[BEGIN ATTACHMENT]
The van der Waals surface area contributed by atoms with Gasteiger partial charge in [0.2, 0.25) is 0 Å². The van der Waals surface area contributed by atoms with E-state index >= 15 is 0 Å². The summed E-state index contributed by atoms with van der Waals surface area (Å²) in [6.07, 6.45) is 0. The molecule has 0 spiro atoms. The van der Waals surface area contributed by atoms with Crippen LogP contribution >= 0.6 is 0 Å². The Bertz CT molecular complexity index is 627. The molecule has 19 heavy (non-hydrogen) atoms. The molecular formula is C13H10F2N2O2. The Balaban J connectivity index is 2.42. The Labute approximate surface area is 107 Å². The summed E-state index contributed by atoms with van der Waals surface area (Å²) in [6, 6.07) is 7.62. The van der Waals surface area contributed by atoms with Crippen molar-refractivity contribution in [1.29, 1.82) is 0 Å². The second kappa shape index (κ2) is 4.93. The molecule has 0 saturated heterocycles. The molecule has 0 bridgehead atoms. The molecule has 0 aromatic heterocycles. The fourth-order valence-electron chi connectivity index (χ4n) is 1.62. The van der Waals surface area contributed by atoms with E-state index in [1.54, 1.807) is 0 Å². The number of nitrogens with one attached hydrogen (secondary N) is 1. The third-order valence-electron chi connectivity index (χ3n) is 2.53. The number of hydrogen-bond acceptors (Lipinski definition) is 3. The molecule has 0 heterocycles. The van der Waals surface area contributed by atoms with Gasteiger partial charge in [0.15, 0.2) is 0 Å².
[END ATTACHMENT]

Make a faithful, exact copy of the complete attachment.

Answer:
The van der Waals surface area contributed by atoms with Gasteiger partial charge in [0.2, 0.25) is 0 Å². The van der Waals surface area contributed by atoms with E-state index >= 15 is 0 Å². The summed E-state index contributed by atoms with van der Waals surface area (Å²) in [6.07, 6.45) is 0. The molecule has 0 spiro atoms. The van der Waals surface area contributed by atoms with Crippen LogP contribution >= 0.6 is 0 Å². The Bertz CT molecular complexity index is 627. The molecule has 19 heavy (non-hydrogen) atoms. The molecular formula is C13H10F2N2O2. The Balaban J connectivity index is 2.42. The Labute approximate surface area is 107 Å². The summed E-state index contributed by atoms with van der Waals surface area (Å²) in [6, 6.07) is 7.62. The van der Waals surface area contributed by atoms with Crippen molar-refractivity contribution in [1.29, 1.82) is 0 Å². The second kappa shape index (κ2) is 4.93. The molecule has 0 saturated heterocycles. The molecule has 0 bridgehead atoms. The molecule has 0 aromatic heterocycles. The fourth-order valence-electron chi connectivity index (χ4n) is 1.62. The van der Waals surface area contributed by atoms with E-state index in [1.54, 1.807) is 0 Å². The number of nitrogens with one attached hydrogen (secondary N) is 1. The third-order valence-electron chi connectivity index (χ3n) is 2.53. The number of hydrogen-bond acceptors (Lipinski definition) is 3. The molecule has 0 heterocycles. The van der Waals surface area contributed by atoms with Gasteiger partial charge in [0.15, 0.2) is 0 Å².